WASHINGTON, Nov. 17, 2016 /PRNewswire-USNewswire/ -- The U.S. government must take immediate action to address the dire humanitarian crisis in Yemen, according to the global organization Mercy Corps. In testimony to the Tom Lantos House Human Rights Commission on Thursday, Mercy Corps calls on Congress to invest in emergency programs addressing food insecurity and delivering humanitarian assistance, in addition to working to prevent additional civilian casualties and violations of international humanitarian law.
The testimony comes as a proposed cessation of hostilities failed to come to fruition. At least 80 percent of the population – 21.2 million people – urgently needs humanitarian assistance.
"The longer the war rages on, the more the humanitarian crisis will continue to escalate, complicating the path toward long-term stability," says Michael Bowers, Mercy Corps' Vice President for Humanitarian Leadership and Response. In written testimony, he describes a horrific landscape in Yemen where staggering numbers of malnourished children are facing crippling impairments due to widespread food insecurity, nutritional deficits and lack of resources. More than 3 million children and pregnant and lactating mothers are acutely malnourished inside the country.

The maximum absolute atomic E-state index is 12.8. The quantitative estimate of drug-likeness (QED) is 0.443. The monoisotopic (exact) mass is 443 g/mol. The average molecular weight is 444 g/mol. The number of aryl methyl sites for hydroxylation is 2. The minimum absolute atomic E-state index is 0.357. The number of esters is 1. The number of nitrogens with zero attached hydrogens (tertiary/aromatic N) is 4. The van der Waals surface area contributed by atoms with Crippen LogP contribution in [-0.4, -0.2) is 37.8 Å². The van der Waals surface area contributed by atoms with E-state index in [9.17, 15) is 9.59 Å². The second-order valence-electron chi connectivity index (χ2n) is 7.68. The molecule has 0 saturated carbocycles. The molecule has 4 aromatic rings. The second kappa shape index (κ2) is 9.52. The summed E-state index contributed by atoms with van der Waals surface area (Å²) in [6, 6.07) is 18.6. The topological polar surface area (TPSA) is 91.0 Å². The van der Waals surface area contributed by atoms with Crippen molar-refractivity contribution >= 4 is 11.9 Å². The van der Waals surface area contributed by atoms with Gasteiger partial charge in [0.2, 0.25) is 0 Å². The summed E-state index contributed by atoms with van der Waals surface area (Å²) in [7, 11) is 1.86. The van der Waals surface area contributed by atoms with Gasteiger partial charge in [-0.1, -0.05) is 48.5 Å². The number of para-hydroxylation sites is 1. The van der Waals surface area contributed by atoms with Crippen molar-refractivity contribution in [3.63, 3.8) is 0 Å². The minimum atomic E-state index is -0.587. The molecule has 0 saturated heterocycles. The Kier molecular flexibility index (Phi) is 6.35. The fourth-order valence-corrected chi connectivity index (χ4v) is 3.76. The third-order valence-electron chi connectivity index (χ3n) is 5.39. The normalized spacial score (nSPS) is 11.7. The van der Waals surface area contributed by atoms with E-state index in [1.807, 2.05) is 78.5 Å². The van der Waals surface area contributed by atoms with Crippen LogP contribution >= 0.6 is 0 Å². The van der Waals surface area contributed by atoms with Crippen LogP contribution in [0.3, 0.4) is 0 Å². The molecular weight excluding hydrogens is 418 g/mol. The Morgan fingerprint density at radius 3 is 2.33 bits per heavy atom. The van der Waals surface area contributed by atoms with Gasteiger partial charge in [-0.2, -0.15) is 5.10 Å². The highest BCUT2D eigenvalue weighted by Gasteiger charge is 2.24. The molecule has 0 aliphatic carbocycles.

Moreover, says Bowers, the ongoing economic crisis has created devastating cash shortages and undercut humanitarian programming. Yemenis are struggling, he adds, without access to health care and basic civilian protection.
Mercy Corps recommends a series of immediate actions, including:
Commit $1.6 billion to Food for Peace, in addition to maintaining funding levels for essential humanitarian programs.
Urge the U.S. Treasury and Department of State to work with the Central Bank of Yemen to facilitate the full resumption of core financial functions as soon as possible.
Seek solutions to address delays at Yemen's ports and call on Saudi Arabia to lift the restrictions on commercial flights out of local airports.
Mercy Corps has been working in Yemen since 2010 and has helped more than 1 million people there. Programs across the country's eight governorates address urgent needs such as food insecurity, water, sanitation, nutrition and livelihoods.